When you get something that's pure, it's 10 times as powerful. It's like the difference between nonalcoholic beer and real beer. They're promoting it like it's beer, and it's not beer! Get the real deal.
A lot of dudes play a seven-string guitar that's tuned to an open chord, and they've got just enough strength in the first finger to chord it. There's power in that, and I can see how somebody can get off on that. But if you want to make the guitar sing and talk for you, grab a hold of those high notes and bend that motherfucker over the neck. Pull it down and wiggle it until it won't wiggle no more. Pull that vibrato bar, feed it back and throw it through the fuckin' amp. That's expression. That's speaking how you feel, if that's how you feel. Now, if you only feel like lifting your finger up and down on the neck, that's cool too, and you should enjoy it if that's all you feel.
A lot of people have seven-string guitars, yet they only play two or three strings. If you're only going to use three strings, why not just use a three-string guitar? Scott Ian of Anthrax has a four-string guitar, so he tells it like it is.
I'm not saying I wouldn't play a seven-string. It's just that I've never needed one. Most dudes who play seven-strings don't sound any different than someone playing a six-string that's tuned down.
What is the key to getting that tight but heavy low end?
Randall just made me this new amp called the Warhead. I used prototypes on the record. The regular Randall head kicks ass, but I always wanted a lot more grit, grain and saturation, so I had to put something on the front end to get the gain up there. My dream was to be able to plug into an amp and have it sound out of control. The Warhead has the extra gain that I like.
I also could never get the tone I wanted on an amp that just had mid, bass and treble knobs. This one has a midrange scoop on it where you can dip that nasty midrange frequency out, or if you want to go for some twang you can get more midrange out of it. A lot of amps don't let you get rid of the midrange. Even if you turn it to zero, it still honks at you. The last thing in the chain of the whole head is a nine-band graphic eq, which gives you complete control over your tone.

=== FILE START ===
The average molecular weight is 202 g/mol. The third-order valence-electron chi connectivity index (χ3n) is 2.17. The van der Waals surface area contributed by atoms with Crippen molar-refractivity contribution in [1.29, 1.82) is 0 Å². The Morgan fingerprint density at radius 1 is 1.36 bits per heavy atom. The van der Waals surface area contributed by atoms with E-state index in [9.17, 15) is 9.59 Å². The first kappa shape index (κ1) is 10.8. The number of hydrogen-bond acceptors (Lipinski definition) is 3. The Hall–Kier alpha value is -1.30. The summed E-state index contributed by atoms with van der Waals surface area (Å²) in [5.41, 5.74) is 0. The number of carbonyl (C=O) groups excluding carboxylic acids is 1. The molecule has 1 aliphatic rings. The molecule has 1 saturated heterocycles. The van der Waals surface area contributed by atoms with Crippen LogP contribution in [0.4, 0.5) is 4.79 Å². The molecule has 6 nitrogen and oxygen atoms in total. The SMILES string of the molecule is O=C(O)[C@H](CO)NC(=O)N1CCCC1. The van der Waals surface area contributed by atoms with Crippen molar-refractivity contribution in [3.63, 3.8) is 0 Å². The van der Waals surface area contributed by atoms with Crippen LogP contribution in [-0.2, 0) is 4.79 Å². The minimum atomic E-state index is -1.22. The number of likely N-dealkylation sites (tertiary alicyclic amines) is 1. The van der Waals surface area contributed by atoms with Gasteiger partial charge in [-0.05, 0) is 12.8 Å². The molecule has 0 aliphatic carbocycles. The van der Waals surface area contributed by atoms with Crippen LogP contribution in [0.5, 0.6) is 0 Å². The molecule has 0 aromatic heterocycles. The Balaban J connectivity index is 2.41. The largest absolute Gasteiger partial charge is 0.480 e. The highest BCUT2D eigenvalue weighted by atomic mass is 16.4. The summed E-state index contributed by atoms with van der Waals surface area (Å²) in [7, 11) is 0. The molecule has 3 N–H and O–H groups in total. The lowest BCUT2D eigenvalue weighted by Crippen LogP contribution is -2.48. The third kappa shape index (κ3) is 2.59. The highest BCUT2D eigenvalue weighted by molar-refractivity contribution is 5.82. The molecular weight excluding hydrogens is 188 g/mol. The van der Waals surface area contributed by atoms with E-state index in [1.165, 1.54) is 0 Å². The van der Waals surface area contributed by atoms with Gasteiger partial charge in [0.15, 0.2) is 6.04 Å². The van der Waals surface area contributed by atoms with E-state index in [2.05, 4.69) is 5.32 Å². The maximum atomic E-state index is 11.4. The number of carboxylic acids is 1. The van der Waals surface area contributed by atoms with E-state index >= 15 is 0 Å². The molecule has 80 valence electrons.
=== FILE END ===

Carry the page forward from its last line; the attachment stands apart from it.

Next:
The amp is also 300 watts, so it's louder than fuck. It has a 4x12 on top and a 2x15 on bottom, because when you're starting to get around 100 to 50Hz, 12-inch speakers start to fart out. Everybody tries to get a mastered guitar sound off of a record to come out of their amp, but the eq on an amp can't get deep enough. I had the amp set up so you could get that tone out of it.
You also have a new Washburn signature model guitar.
My new guitar is called the Dime Stealth. Basically, it's the regular Dime III signature series model, but the wings are sharpened up and beveled off. It looks like a Stealth bomber. Only a Stealth bomber is silent but deadly, and this thing is loud and deadly. It's pretty mean lookin'. It ain't no candyass shit. The Stealth has the Bill Lawrence pickups, which have some killer harmonics. It's set up for all those high squeals, low-end chunk and whammy bar shit. I'm also playing the Culprit and my regular Washburn guitars.
Pantera is making a bold statement by calling this album Reinventing the Steel.
Every record we put out has a bold statement. Folks say, "You people from the South talk a mean game." Yeah, but we back it up, and we ain't even halfway where we're going.